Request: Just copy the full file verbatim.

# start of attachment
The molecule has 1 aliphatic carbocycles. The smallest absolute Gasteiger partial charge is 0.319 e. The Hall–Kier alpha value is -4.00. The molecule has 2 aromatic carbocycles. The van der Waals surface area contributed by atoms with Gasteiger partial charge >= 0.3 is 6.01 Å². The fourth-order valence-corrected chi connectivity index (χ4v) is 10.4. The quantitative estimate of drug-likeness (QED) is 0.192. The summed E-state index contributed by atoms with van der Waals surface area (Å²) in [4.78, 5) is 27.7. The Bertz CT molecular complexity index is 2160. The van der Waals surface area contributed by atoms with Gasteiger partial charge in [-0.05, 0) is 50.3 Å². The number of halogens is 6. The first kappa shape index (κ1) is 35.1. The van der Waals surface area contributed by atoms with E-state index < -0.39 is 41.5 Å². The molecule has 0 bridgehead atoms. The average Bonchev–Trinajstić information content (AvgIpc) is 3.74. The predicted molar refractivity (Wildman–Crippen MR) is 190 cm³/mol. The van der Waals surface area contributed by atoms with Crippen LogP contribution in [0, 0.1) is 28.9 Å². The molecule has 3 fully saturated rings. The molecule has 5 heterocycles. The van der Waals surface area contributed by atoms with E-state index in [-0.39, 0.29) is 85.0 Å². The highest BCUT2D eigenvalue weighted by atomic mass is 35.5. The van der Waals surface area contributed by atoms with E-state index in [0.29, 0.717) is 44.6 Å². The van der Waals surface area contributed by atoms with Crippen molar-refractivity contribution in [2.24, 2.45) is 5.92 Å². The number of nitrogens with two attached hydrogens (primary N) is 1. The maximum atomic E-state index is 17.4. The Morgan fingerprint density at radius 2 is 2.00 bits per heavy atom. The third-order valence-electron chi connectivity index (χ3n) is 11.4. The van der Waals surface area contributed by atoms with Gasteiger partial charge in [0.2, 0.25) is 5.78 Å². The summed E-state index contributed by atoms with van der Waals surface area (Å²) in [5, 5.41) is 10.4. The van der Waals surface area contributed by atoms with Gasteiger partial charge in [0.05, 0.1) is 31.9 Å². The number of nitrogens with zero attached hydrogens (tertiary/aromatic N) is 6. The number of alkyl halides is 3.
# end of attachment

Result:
The molecule has 1 aliphatic carbocycles. The smallest absolute Gasteiger partial charge is 0.319 e. The Hall–Kier alpha value is -4.00. The molecule has 2 aromatic carbocycles. The van der Waals surface area contributed by atoms with Gasteiger partial charge >= 0.3 is 6.01 Å². The fourth-order valence-corrected chi connectivity index (χ4v) is 10.4. The quantitative estimate of drug-likeness (QED) is 0.192. The summed E-state index contributed by atoms with van der Waals surface area (Å²) in [4.78, 5) is 27.7. The Bertz CT molecular complexity index is 2160. The van der Waals surface area contributed by atoms with Gasteiger partial charge in [-0.05, 0) is 50.3 Å². The number of halogens is 6. The first kappa shape index (κ1) is 35.1. The van der Waals surface area contributed by atoms with E-state index < -0.39 is 41.5 Å². The molecule has 0 bridgehead atoms. The average Bonchev–Trinajstić information content (AvgIpc) is 3.74. The predicted molar refractivity (Wildman–Crippen MR) is 190 cm³/mol. The van der Waals surface area contributed by atoms with Crippen LogP contribution in [0, 0.1) is 28.9 Å². The molecule has 3 fully saturated rings. The molecule has 5 heterocycles. The van der Waals surface area contributed by atoms with E-state index in [-0.39, 0.29) is 85.0 Å². The highest BCUT2D eigenvalue weighted by atomic mass is 35.5. The van der Waals surface area contributed by atoms with E-state index in [0.29, 0.717) is 44.6 Å². The van der Waals surface area contributed by atoms with Crippen molar-refractivity contribution in [2.24, 2.45) is 5.92 Å². The number of nitrogens with two attached hydrogens (primary N) is 1. The maximum atomic E-state index is 17.4. The Morgan fingerprint density at radius 2 is 2.00 bits per heavy atom. The third-order valence-electron chi connectivity index (χ3n) is 11.4. The van der Waals surface area contributed by atoms with Gasteiger partial charge in [0.2, 0.25) is 5.78 Å². The summed E-state index contributed by atoms with van der Waals surface area (Å²) in [5, 5.41) is 10.4. The van der Waals surface area contributed by atoms with Gasteiger partial charge in [0.05, 0.1) is 31.9 Å². The number of nitrogens with zero attached hydrogens (tertiary/aromatic N) is 6. The number of alkyl halides is 3.